This of course is blatant heresy, in its implicit recommendation for a nearly unrecognizable theory of knowledge. But that does not mean it is wrong. (Nonetheless, I am reminded of a remark that if science is androcentric, then this is the best endorsement for androcentrism that one can find.) In any case, noting that Code’s view audaciously rejects pretty much all that is near and dear to the heart of epistemologists, does not duly respond to the implicit challenge Code makes as against traditional epistemological categories. so, let us now look with seriousness.
If Code’s reasoning intends to support the conclusion that the epistemology of science ought to be based on feminist categories (for now, let us leave this to be defined as the negation of whatever belongs to white male categories), then Code’s reasoning commits a patent non sequitur. This is because, even if epistemology is exactly as Code says it is, it does not follow that feminist epistemology must or can replace it; perhaps astrology ought to replace it. But Code has more to say:
I contend that mainstream epistemology, in its very neutrality, masks the fact of its derivation from and embeddedness in a specific set of interests: the interests of a privileged group of white men. (ix,x)
There is no arguing against the claim that men, in general, are guilty of oppressive practices as against women, in general. But from this truism, how are we to demarcate a “white male point of view” regarding either women or epistemological principles? We can state facts about white men as a group, but where is the evidence to warrant assertions about white men and epistemic categories, or about white men, epistemology and women? We would be better off looking to link members of identifiable economic groups with corresponding ideologies, although even success in this kind of project notoriously falls short of showing causal connections. Still, overall, socioeconomic categories are better predictive factors than gender.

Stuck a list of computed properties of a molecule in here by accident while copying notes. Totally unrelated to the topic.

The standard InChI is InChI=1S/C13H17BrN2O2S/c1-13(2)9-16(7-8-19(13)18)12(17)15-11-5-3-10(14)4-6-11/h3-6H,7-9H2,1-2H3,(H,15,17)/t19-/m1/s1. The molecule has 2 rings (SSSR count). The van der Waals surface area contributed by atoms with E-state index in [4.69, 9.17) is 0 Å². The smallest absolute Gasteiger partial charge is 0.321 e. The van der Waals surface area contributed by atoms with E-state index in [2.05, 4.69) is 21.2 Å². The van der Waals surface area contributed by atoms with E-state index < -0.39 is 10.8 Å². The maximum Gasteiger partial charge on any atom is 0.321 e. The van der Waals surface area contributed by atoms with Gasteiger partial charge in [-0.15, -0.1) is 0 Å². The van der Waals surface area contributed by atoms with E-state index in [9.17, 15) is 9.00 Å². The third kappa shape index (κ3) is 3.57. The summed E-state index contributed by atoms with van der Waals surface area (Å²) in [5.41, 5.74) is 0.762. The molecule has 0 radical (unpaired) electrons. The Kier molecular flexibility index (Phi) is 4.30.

A point in Code’s favor is that she rejects any turn to essentialism, because to do so, she writes, “would risk replicating the exclusionary, hegemonic structures of the masculinist epistemology…”(316). However, here too, Code’s reasoning moves to an irrelevant conclusion. For where is the evidence to show that a single theory of knowledge, even hegemonic male epistemology, does always and will always exclude real alternatives to it? Instead, science or its history seems to be punctuated by white males as agents of scientific change, if not progress.
Perhaps Code’s remarks are intended to be a call for sensitivity to various kinds of knowers (what Harding, for example, calls a multicultural standpoint). Perhaps women have distinctive capacities (such as, as some have suggested, a generalized, special sensitivity to distress calls), unique developmental circumstances that we are able to show are not shared by males. (These developmental circumstances would map nicely onto Sandra Harding’s concept of “different geographical locations” as between genders.) Gender differences may be a significant mark in human knowing: (some) women may exemplify a distinctive mode of knowledge. But how distinctive? Is this what it says it is, women’s way of knowing, or may men aspire to it? Is its presence, or non-presence, uniform across gender categories? The difficulty is this: how do we know? which is to ask: how can we test, one way or the other? One looks in vain for an answer.
Helen Longino and Communitarian (Intersubjective) Epistemology
Now, let me next turn to arguments by philosopher and historian of science Helen Longino. I would want to make clear that my remarks are directed to Longino’s contributions to philosophy and epistemology of science only, not to her involvement in any historical projects concerning science, where she has contributed a rich, and richly done, variety of materials.
Helen Longino’s recent book, The Fate of Knowledge, is advertised as proceeding on the premise that philosophers downplay social forces, whereas sociologists emphasize them, but that both assume mistakenly that social forces are solely a source of bias and irrationality. As all philosophers of science know, it is sheer caricature to presume such a dichotomy, as between philosophers and sociologists, although I have not the time in these remarks to argue this point. (It is worth noting that philosophers have themselves been the ones to spill much ink over the role that may be played by arational factors in science.) However, more importantly, the book is advertised to do far more than rehearse a potted story about philosophy of science.